Social Media and Texting in the Child Support Context
By Mike Moreno, Maureen Leif, and Kristin Slice
A communication plan that includes social media and text-messaging strategies is important to the overall success of a child support program. Social media platforms are pervasive in our society, and it can be difficult to grasp the impact on our lives and business. Likewise, text messaging has become commonplace and can be an effective and reliable communication tool. Incorporating these tools into an overall communication plan can be challenging, but building a strategy piece-by-piece can ensure that an organization uses them in consistent and productive ways. As the child support community nationwide continues to innovate and evolve toward family-centered approaches, many agencies are looking at social media and text messaging as tools to help them reach more families and have a greater impact in their communities.
Human service and child support agencies have been slow in adopting official social media policies and approaches for various reasons. Some have been concerned that social media would be used to convey negative messages and, potentially, to expose personal information. However, as those concerns are addressed, more child support agencies have integrated the use of social media, mostly as a tool to enhance their ability to locate parents for collection and enforcement purposes. While legal and privacy concerns do still exist, there are good examples and even legal precedent for the wider use of social media.
Part of the reason for adopting a broader social media and communication strategy is the changing population served by child support agencies. In a report issued in March, 2014, the Pew Research Center noted that "millennials in adulthood" are "detached from institutions and networked with friends.” Simply put, millennials expect a two-way communication style, similar to that of a friendship or other relationship. They have little interest or trust in dealing with institutions that demonstrate a lack of willingness to meet them where they are. A reflection of this change is the success experienced by institutions offering customer service through web-based chat. When compared with traditional methods used by customer service call centers, this type of customer service may seem more detached and lower in quality. However, the reality is that millennials have been raised in and are accustomed to a world where web chat and texting are more common than calling someone on the phone.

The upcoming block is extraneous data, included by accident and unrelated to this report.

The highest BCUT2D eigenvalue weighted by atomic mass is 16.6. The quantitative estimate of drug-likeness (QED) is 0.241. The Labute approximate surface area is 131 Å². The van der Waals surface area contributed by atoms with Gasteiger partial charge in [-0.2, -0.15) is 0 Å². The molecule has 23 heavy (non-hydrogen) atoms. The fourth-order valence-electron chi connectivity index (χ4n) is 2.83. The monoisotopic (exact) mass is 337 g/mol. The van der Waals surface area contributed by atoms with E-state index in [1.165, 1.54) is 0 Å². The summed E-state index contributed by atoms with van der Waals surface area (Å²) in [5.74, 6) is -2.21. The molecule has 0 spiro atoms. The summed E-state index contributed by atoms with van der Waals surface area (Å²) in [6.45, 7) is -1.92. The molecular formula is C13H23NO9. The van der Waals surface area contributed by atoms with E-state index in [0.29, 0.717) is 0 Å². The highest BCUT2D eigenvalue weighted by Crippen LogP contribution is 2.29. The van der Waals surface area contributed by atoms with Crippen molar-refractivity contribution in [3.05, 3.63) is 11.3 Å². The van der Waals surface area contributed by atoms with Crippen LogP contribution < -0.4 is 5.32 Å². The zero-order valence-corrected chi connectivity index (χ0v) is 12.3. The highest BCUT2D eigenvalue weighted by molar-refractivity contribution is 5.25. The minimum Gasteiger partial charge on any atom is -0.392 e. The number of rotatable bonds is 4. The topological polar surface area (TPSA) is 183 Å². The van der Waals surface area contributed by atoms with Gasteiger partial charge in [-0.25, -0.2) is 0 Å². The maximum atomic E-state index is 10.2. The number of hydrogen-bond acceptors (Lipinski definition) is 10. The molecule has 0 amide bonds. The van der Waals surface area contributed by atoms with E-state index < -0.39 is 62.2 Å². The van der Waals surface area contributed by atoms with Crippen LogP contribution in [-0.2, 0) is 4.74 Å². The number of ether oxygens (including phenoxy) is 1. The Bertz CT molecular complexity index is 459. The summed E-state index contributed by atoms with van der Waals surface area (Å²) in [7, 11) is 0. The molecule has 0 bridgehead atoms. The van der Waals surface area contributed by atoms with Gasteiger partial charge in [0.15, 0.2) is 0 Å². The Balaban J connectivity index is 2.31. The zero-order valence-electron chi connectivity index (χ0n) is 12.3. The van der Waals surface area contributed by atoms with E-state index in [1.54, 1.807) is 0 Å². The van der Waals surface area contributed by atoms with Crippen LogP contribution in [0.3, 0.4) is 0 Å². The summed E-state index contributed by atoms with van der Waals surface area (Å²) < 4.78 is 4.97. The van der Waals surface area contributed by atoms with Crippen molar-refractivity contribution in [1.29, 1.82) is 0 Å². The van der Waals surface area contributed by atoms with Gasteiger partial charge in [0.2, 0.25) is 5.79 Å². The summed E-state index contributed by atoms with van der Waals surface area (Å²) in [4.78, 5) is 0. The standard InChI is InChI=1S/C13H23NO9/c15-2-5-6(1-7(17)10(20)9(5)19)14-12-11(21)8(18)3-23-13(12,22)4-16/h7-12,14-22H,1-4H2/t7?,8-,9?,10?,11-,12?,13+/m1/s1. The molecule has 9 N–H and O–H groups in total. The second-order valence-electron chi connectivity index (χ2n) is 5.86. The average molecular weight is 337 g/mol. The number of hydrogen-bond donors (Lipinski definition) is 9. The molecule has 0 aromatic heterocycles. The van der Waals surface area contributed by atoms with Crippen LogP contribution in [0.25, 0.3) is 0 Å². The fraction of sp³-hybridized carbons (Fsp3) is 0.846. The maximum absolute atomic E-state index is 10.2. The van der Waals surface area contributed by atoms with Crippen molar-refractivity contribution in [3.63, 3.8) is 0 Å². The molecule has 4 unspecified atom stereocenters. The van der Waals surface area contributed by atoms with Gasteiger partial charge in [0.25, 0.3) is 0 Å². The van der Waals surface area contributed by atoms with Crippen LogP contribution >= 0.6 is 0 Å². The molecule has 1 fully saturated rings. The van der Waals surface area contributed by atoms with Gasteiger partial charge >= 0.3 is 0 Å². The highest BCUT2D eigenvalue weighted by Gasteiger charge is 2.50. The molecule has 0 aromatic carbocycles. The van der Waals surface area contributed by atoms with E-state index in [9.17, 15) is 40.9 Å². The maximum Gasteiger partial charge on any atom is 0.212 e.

Many organizations use social media to create messages with greater impact and to shape or reshape public opinion. However, mastering the use of social media can be challenging for any organization. An implementation plan can help. Below are four best practices child support programs should review and consider before implementing a social media communication strategy:
1. Social media is a two-way street. Social media platforms are two-way communication tools between agencies and customers. Traditionally, external communication flows one way, outward to clients, stakeholders, and strategic partners, but traditional communication makes receiving external feedback more difficult. Organizations that use social media convey a willingness to engage their customers and other external parties in two-way communication. It is important that organizations look for user feedback and have a process for vetting and responding to it, including incorporating changes into organizational processes. Users will easily spot a failure to do this, and they will soon grow bored and disinterested.
2. Social media use is not a megaphone. Again, utilizing social media is designed for conversation, not shouting out static information. Nonprofits and government agencies often have greater opportunities for engagement through dynamic information sharing. By design, they regularly communicate valuable information to their community. Learning how to communicate information in a way that sparks a conversation is key. Arguably, child support programs are one step ahead of other government agencies because they already know what the conversation needs to be; it just needs to take place in a different forum. If done thoughtfully and strategically, social media can expand access to new audiences and communities that have traditionally been hard to reach, if not altogether out of reach.